Is an integrated learning process, consisting of the development of a set of constructive behaviours that affect one’s learning. These processes are planned and adapted to support the pursuit of personal goals in changing learning environments.
Three cyclical phases seem to emerge in the acquisition of self-regulation skills.
Phase 1. Forethought/preaction—This phase precedes the actual performance; sets the stage for action; maps out the tasks to minimise the unknown; and helps to develop a positive mindset. Realistic expectations can make the task more appealing. Goals must be set as specific outcomes, arranged in order from short-term to long-term. We have to ask students to consider the following:
Phase 2. Performance control—This phase involves processes during learning and the active attempt to utilise specific strategies to help a student become more successful.
We have to ask students to consider the following:
Self-Regulation— Phases of Self-Regulation
Phase 3. Self-reflection—This phase involves reflection after the performance, a self-evaluation of outcomes compared to
goals. We have to ask students to consider the
The development of good self-regulation usually involves the following:
a. Self-observation—systematically monitoring own performance; keeping records is a big part of this!!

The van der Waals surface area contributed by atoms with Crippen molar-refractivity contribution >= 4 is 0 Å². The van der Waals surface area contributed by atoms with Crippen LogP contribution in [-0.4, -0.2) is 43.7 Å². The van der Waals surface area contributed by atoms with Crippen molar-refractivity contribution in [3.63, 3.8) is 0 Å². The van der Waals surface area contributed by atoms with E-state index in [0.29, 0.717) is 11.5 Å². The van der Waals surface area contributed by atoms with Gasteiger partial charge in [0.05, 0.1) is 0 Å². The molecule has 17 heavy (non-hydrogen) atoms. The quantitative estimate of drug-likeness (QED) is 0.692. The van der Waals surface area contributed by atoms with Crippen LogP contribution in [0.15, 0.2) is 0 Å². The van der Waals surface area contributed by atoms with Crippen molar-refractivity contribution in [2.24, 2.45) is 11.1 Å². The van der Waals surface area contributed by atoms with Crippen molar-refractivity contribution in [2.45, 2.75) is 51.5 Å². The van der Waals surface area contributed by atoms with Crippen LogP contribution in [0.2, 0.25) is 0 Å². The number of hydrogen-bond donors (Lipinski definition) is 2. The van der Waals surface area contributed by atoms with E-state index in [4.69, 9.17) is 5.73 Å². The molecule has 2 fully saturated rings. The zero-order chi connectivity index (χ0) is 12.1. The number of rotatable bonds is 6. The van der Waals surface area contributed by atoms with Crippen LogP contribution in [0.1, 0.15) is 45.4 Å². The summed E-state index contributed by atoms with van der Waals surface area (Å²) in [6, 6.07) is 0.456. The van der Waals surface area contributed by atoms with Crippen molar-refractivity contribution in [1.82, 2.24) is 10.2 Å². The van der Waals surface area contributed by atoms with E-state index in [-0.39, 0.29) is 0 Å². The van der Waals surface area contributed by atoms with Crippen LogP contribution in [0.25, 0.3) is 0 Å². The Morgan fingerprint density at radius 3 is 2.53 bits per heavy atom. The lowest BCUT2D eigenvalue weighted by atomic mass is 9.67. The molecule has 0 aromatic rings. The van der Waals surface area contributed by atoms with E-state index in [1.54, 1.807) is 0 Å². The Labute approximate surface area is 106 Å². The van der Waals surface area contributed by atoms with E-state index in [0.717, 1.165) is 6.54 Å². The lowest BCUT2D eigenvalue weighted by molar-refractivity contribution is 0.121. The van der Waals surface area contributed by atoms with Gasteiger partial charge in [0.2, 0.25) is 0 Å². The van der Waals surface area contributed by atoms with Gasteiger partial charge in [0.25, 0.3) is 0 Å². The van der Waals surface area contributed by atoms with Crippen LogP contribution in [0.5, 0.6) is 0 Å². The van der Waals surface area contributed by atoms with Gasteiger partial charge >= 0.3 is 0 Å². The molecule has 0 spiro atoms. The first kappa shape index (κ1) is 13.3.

b. Self-judgement—systematically comparing performance with a standard or goal (e.g., re-examining answers; checking procedures; rating answers in relation to answer sheet, another person’s)
c. Self-reaction—engage in personal processes (i.e., goal-setting; metacognitive planning; behavioural outcomes); self-administering praise or criticism; rehearsing, memorising; proximal goal-setting; structuring environment (e.g. Self-Regulation— Phases of Self-Regulation change the academic task’s difficulty; change the academic setting, the immediate physical environment; create a study area); asking for help.
Common Self-Regulation Strategies
The individual set of self-regulation strategies that are usually used by successful students fall into three categories: personal, behavioural, and environmental.
A. Personal. These strategies usually involve how a student organises and interprets information and can include:
1. Organising and transforming information
2. Goal setting and planning/standard setting
3. Keeping records and monitoring
4. Rehearsing and memorising (written or verbal; overt or covert)
B. Behavioural: These strategies involve actions that the student takes. Self-Regulation—Common Self-Regulation Strategies
1. Self-evaluating (checking quality or progress)
C. Environmental: These strategies involve seeking assistance and structuring of the physical study environment.
1. Seeking information (library, Internet)
2. Environmental structuring
3. Seeking social assistance